While many of you know I am currently a Fulbright grantee, I am sure that I've forgotten to inform a number of my mentors. I wanted to share this update with all of you whom I miss and value, for there have been many moments in my time here so far that I’ve thought about you, or a lesson or experience we’ve had. Truly, I am reminded of how appreciative I am of my education on campus, the longer I've been away from it.
I am currently an English Teaching Assistant at an Islamic Senior High School named Madrassa Allah Negeri (MAN2) in the city that stands on-top a high hill (literal translation), Bukittinggi. I live in a rather beautiful house on-campus that is a little too nice for my conscious, (it was renovated purely for my arrival). The students and staff here have known me weeks before I got off the plane in West Sumatra, as many of them have followed me and reached out to me on just about every social media platform I use (Indonesian, young and old, are some of the savviest social media users in the world; so I’ve heard.
In the past two months, I’ve spent time in Jakarta, Bogor, Sentul (Java), and Padang, Bukittingi, and Payakumbuh (Sumatera), and I have to say I’ve never experienced such brilliant hues of green and blues that accompany the archipelago dwellers, (I live in an area surrounded by mountains, valleys, and innumerable waterfalls). While I haven’t hiked or traveled as much as I’d like (my headmaster views me like son and—like any parent worried about the safety of their youngest— I have somewhat of a curfew; which I don’t mind following), I have seen some of the most beautiful waterfalls and panoramas of the night sky. I only wish I had boughten a better camera.
Rather than teaching, the first few weeks were filled with the more ambassadorial role of the ETA. I have been invited to meet officials I may never truly understand the level of their authority here and have received what at times feels like unwarranted praise and celebration, despite the fact that I had done so far nothing. (I’ve never seen so many students scream excitement at a sentence they don’t quite understand). Nonetheless, a mixture of ambition, desire for self-actualization, and a tinge of guilt, has inspired me to work and feel like I will truly earn the unique experiences I am benefiting from here (of which I will forever be grateful for).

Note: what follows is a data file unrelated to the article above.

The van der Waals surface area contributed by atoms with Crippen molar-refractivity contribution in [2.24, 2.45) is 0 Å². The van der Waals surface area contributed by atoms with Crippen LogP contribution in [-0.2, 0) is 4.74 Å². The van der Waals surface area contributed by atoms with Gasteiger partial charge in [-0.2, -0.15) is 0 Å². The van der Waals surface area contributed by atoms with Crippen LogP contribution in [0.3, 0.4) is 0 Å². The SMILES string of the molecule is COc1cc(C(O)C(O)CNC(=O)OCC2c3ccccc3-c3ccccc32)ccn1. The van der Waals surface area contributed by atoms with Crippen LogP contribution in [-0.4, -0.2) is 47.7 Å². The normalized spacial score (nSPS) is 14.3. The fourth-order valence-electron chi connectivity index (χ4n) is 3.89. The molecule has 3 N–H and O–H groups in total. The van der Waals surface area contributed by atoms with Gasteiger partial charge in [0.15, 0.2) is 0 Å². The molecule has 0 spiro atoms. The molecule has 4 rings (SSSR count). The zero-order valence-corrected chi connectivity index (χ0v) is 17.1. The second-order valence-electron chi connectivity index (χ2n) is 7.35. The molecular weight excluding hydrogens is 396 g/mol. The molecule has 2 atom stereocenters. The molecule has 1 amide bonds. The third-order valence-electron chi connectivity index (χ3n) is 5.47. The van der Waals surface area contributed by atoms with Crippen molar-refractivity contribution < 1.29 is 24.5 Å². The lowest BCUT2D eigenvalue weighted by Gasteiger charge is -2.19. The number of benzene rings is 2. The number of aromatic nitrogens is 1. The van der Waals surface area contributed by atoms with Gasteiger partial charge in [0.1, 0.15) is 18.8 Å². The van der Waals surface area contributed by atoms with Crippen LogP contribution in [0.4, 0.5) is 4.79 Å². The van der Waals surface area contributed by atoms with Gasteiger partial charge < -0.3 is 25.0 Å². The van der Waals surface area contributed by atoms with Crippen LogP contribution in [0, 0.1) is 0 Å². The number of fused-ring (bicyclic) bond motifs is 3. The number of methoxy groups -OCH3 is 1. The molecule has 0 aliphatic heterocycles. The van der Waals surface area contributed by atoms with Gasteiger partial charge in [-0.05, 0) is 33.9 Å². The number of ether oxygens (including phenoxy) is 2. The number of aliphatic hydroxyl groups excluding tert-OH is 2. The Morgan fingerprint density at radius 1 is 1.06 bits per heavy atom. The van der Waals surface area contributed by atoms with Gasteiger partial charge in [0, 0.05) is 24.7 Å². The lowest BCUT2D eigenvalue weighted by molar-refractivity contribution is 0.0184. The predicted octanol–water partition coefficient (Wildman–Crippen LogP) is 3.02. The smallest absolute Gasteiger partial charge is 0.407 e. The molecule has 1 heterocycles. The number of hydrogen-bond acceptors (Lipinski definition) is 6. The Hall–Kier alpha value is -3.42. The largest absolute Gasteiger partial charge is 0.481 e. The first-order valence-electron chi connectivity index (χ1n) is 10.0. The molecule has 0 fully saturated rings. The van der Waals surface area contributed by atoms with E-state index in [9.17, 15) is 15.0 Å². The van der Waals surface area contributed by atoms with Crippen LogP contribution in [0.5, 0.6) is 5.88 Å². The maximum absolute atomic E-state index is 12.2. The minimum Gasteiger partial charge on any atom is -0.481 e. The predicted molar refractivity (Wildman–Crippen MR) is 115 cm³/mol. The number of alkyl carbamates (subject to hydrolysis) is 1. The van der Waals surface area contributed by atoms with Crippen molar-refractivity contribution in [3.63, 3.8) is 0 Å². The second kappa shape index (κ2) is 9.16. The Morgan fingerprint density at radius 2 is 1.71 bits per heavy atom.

For one thing, I am now the new Editor for the official American-Indonesian Blog Indonesiaful (under the alias cooldogwalker96). Please visit the page to read up on what my colleagues are up to on this side of the world. Secondly, I am keeping up with my own blog at medium.com, where I share the more personal journey I am experiencing during grant (please feel free to read my content there as well)!
As for teaching, the opportunity to teach English-language learners under such unique contexts has been the most priceless gift I’m thankful for. Thanks to the connections and resources imparted to me by Fulbright, I have been working with regional English offices and embassies to provide the students and teachers resources and equipment that I hope will be utilized long after I leave. The students here are very disciplined in almost all that they do. Some take 18 classes a week, and everyone goes to school on Saturday. Most come from villages that surround the outskirts of the city, so many board in either the few dormitory buildings available on campus, or live in boarding houses somewhere in Bukittinggi. They all seem very mindful of what a high-quality education can mean for their families.